If Robinson Crusoe was by far the most popular novel of the eighteenth and nineteenth centuries, it is likely that The Farther Adventures was the second most widely read novel in English for two centuries after its publication in 1719. Although eighteenth and nineteenth-century literary allusions to Robinson Crusoe frequently center on the hero's experiences on the island, the publishing evidence demonstrates, without much ambiguity, that the two novels were read as parts of the same, extended set of "adventures." In her prize-winning article on the Farther Adventures, Melissa Free tracks the publishing history of the more than one thousand editions, reissues, and abridgements of the three volumes of the Crusoe trilogy that were published between 1719 and 1979. (28) Although her article deserves to be read in full, some of its key points need to be emphasized. Free demonstrates that in the eighteenth century less than 4 percent of the Crusoes published consisted of volume one alone; 50 percent included all three volumes (including the Serious Reflections of Robinson Crusoe [1720]); and 46 percent consisted of the first two volumes. By the nineteenth century, the near disappearance of Serious Reflections from new editions and reprintings "reinforced the connection between the first two" volumes. (29) While only 4 percent of the editions published during the nineteenth century print all three Crusoes, 79 percent published between 1800 and 1899 include volumes 1 and 2, and only 17 percent volume 1 alone. Many of these single-volume versions were condensed redactions of the island adventures intended for children. As late as the decade between 1880 and 1889, 83 percent of the editions published included both Strange Surprizing and Farther Adventures. To suggest some idea of the immense popularity of Defoe's two-part novel during the nineteenth century, consider briefly the decade between 1850 and 1859: three new editions of Robinson Crusoe were published, and five abridgements of the island adventures, with one reissue of each; during the same decade twenty-one new editions of volumes 1 and 2 appeared with one abridgement and thirty-two reissues of the full texts of both novels, as well as one reissue of the abridgement. In brief, readers of Robinson Crusoe during the 1850s, were almost always reading a version of the Adventures that included, or ran together, parts 1 and 2.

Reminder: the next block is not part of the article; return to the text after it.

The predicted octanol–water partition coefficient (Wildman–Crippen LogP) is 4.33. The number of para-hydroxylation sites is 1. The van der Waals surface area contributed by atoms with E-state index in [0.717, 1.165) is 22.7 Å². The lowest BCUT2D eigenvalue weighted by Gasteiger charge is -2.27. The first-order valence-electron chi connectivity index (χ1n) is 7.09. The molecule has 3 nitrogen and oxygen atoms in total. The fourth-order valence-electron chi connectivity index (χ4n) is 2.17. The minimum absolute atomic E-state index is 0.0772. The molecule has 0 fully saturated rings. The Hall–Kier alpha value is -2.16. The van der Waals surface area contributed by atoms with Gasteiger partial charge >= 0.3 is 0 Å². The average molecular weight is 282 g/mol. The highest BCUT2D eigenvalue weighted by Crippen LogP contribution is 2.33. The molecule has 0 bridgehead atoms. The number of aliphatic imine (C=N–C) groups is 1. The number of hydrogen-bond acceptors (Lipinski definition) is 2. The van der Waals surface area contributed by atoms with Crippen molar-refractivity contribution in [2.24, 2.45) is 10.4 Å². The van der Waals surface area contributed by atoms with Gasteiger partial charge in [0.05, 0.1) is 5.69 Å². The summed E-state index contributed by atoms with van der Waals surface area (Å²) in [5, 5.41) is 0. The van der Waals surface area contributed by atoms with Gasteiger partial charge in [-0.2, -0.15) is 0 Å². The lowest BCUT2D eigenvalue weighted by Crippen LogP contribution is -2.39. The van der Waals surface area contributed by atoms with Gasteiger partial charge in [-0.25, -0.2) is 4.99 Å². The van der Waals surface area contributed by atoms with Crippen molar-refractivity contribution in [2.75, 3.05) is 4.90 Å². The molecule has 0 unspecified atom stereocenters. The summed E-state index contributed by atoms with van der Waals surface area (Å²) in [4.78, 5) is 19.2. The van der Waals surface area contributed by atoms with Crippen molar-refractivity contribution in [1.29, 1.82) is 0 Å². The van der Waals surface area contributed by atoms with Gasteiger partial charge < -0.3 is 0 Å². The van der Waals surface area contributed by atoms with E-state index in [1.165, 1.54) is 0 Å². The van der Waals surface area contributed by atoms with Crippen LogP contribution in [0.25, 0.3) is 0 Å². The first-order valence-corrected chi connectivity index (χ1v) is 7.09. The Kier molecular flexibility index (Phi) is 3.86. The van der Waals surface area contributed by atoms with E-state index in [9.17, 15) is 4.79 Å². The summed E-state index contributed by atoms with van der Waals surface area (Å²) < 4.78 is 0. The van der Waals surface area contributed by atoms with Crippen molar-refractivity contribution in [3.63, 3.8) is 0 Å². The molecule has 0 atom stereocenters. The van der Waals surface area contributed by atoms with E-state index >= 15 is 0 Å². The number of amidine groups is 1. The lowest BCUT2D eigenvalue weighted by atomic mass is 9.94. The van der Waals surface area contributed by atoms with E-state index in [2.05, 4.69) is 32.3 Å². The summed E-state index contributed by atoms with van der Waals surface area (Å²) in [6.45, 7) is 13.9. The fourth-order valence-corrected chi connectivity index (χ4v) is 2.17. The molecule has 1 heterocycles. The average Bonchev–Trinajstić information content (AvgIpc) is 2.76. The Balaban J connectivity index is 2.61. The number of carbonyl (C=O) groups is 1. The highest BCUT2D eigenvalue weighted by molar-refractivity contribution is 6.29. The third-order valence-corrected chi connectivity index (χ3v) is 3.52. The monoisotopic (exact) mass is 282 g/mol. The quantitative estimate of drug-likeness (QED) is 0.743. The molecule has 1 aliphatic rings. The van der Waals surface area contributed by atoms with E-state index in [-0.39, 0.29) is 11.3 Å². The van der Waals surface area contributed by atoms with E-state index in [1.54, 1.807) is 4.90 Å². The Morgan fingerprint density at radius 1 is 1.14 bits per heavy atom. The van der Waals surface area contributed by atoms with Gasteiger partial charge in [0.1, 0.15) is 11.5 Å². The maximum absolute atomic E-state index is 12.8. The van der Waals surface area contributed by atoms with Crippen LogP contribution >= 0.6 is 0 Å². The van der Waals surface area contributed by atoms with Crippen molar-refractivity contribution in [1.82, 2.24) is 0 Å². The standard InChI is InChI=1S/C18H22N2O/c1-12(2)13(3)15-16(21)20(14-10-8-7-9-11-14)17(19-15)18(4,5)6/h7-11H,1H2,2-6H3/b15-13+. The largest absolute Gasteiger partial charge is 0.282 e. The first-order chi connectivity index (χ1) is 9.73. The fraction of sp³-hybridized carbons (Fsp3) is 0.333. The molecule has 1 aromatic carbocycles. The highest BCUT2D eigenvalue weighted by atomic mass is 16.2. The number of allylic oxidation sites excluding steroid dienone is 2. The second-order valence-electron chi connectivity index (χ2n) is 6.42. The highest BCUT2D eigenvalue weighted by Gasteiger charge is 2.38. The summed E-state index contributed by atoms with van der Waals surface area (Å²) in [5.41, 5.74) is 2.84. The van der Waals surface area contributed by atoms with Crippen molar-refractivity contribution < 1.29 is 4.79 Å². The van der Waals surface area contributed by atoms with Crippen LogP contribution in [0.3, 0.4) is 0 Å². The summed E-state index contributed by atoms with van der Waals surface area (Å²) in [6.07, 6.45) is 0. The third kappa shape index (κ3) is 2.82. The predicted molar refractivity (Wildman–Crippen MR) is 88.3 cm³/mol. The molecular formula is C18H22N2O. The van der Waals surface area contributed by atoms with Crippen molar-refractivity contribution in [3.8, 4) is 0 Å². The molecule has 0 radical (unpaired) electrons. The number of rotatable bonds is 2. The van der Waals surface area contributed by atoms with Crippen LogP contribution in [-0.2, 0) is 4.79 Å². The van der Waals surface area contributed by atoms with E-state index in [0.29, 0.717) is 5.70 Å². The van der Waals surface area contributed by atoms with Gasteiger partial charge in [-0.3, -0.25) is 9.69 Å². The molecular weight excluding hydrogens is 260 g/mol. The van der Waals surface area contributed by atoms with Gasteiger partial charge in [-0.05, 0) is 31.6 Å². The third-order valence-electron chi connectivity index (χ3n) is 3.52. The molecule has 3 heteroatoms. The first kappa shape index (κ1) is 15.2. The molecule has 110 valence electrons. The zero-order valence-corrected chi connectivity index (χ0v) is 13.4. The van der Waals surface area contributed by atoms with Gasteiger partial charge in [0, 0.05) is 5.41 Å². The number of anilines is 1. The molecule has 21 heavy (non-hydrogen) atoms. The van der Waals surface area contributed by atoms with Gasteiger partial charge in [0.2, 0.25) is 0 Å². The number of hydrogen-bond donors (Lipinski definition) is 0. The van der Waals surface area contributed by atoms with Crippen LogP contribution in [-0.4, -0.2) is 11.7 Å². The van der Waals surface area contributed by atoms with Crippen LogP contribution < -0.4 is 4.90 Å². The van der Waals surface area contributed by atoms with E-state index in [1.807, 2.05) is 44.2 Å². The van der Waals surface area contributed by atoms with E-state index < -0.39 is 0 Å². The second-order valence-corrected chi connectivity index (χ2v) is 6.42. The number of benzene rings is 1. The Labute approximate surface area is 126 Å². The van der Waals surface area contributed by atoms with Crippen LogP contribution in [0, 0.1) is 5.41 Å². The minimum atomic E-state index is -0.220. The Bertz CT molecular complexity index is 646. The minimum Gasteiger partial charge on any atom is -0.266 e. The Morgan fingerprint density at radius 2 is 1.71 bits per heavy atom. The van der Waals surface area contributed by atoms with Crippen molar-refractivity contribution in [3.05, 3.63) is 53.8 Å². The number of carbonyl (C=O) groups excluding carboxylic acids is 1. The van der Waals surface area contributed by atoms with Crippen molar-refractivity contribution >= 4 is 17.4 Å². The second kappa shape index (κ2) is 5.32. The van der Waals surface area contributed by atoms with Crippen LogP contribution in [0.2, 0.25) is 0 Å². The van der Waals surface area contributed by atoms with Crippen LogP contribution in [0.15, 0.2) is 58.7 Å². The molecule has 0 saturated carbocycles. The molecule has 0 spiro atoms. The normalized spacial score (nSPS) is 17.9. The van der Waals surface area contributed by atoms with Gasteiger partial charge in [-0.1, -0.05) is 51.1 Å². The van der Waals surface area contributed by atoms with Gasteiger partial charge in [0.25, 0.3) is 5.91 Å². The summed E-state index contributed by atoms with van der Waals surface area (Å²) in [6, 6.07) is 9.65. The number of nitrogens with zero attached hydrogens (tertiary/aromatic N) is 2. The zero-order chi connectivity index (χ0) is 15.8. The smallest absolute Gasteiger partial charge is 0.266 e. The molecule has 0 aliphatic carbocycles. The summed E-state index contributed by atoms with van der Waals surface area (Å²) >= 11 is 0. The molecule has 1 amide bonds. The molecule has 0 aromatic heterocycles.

One of the most reprinted editions in the nineteenth century, the Bohn's Standard Library version, combines the first two Crusoe volumes into a single novel. (30) The Bohn edition of Defoe's Works was part of a series of literary classics, often reedited, that were marketed during the nineteenth century to lowbrow and lower-middlebrow readers. The publishing history of these editions, as Free demonstrates, is complex, and Robert Lowett's 1991 checklist may well underestimate the number of Bohn reprints of its heavily bowdlerized version of Crusoe's Adventures. The re-titled Life and Surprizing Adventures of Robinson Crusoe, like other nineteenth-century editions, introduces section heads that interrupt Defoe's narrative and parse it into units approximating chapters. New paragraphs begin in the middle of Defoe's original periodic sentences; clauses, sentences, and entire paragraphs disappear, occasionally with connecting phrases or clauses interpolated to smooth transitions. What is truly startling for twenty-first century readers, however, is the stitching together of the two parts of Crusoe's adventures. Part 2 literally begins in the middle of a chapter without any indication that the reader has now moved on to "farther adventures." (31) Three paragraphs of the original 1719 ending, dealing with the disposition of the island and Crusoe's precis of his return to his colony, disappear, and the narrator moves seamlessly into recounting his decade of further adventures. The changes affect readers' perceptions of the kind of narrative they have just finished reading. First Defoe: